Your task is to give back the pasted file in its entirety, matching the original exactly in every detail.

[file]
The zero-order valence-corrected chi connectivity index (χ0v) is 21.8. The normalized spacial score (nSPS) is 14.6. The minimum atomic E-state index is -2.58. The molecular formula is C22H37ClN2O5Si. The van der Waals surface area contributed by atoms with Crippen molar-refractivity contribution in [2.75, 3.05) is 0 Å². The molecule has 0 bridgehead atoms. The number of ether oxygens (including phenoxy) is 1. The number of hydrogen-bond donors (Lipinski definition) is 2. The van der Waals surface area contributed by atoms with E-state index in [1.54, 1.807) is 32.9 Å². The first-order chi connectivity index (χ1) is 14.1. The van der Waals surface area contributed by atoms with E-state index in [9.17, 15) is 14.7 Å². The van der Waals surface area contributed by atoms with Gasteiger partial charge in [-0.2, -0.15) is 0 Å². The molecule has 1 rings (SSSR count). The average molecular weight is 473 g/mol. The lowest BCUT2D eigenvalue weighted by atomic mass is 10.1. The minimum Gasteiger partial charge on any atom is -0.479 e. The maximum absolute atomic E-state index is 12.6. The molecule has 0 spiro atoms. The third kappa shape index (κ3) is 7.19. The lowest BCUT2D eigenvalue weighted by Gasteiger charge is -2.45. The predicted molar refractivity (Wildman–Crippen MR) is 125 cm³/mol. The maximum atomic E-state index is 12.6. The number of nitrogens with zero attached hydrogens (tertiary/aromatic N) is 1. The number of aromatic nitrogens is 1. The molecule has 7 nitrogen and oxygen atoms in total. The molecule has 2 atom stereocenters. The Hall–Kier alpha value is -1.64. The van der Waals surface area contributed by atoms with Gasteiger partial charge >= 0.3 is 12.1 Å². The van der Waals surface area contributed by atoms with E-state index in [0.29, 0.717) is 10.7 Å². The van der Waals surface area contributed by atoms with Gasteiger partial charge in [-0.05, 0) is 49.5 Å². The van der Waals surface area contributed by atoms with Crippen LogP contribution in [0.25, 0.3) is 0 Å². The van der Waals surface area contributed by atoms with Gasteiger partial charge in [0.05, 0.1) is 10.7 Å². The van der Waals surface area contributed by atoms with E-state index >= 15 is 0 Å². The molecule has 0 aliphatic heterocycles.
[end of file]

The zero-order valence-corrected chi connectivity index (χ0v) is 21.8. The normalized spacial score (nSPS) is 14.6. The minimum atomic E-state index is -2.58. The molecular formula is C22H37ClN2O5Si. The van der Waals surface area contributed by atoms with Crippen molar-refractivity contribution in [2.75, 3.05) is 0 Å². The molecule has 0 bridgehead atoms. The number of ether oxygens (including phenoxy) is 1. The number of hydrogen-bond donors (Lipinski definition) is 2. The van der Waals surface area contributed by atoms with E-state index in [1.54, 1.807) is 32.9 Å². The first-order chi connectivity index (χ1) is 14.1. The van der Waals surface area contributed by atoms with E-state index in [9.17, 15) is 14.7 Å². The van der Waals surface area contributed by atoms with Gasteiger partial charge in [-0.2, -0.15) is 0 Å². The molecule has 1 rings (SSSR count). The average molecular weight is 473 g/mol. The lowest BCUT2D eigenvalue weighted by atomic mass is 10.1. The minimum Gasteiger partial charge on any atom is -0.479 e. The maximum absolute atomic E-state index is 12.6. The molecule has 0 spiro atoms. The third kappa shape index (κ3) is 7.19. The lowest BCUT2D eigenvalue weighted by Gasteiger charge is -2.45. The predicted molar refractivity (Wildman–Crippen MR) is 125 cm³/mol. The maximum atomic E-state index is 12.6. The number of nitrogens with zero attached hydrogens (tertiary/aromatic N) is 1. The number of aromatic nitrogens is 1. The molecule has 7 nitrogen and oxygen atoms in total. The molecule has 2 atom stereocenters. The Hall–Kier alpha value is -1.64. The van der Waals surface area contributed by atoms with Gasteiger partial charge >= 0.3 is 12.1 Å². The van der Waals surface area contributed by atoms with E-state index in [0.29, 0.717) is 10.7 Å². The van der Waals surface area contributed by atoms with Gasteiger partial charge in [-0.05, 0) is 49.5 Å². The van der Waals surface area contributed by atoms with Crippen LogP contribution in [0.25, 0.3) is 0 Å². The van der Waals surface area contributed by atoms with Gasteiger partial charge in [0.05, 0.1) is 10.7 Å². The van der Waals surface area contributed by atoms with E-state index >= 15 is 0 Å². The molecule has 0 aliphatic heterocycles.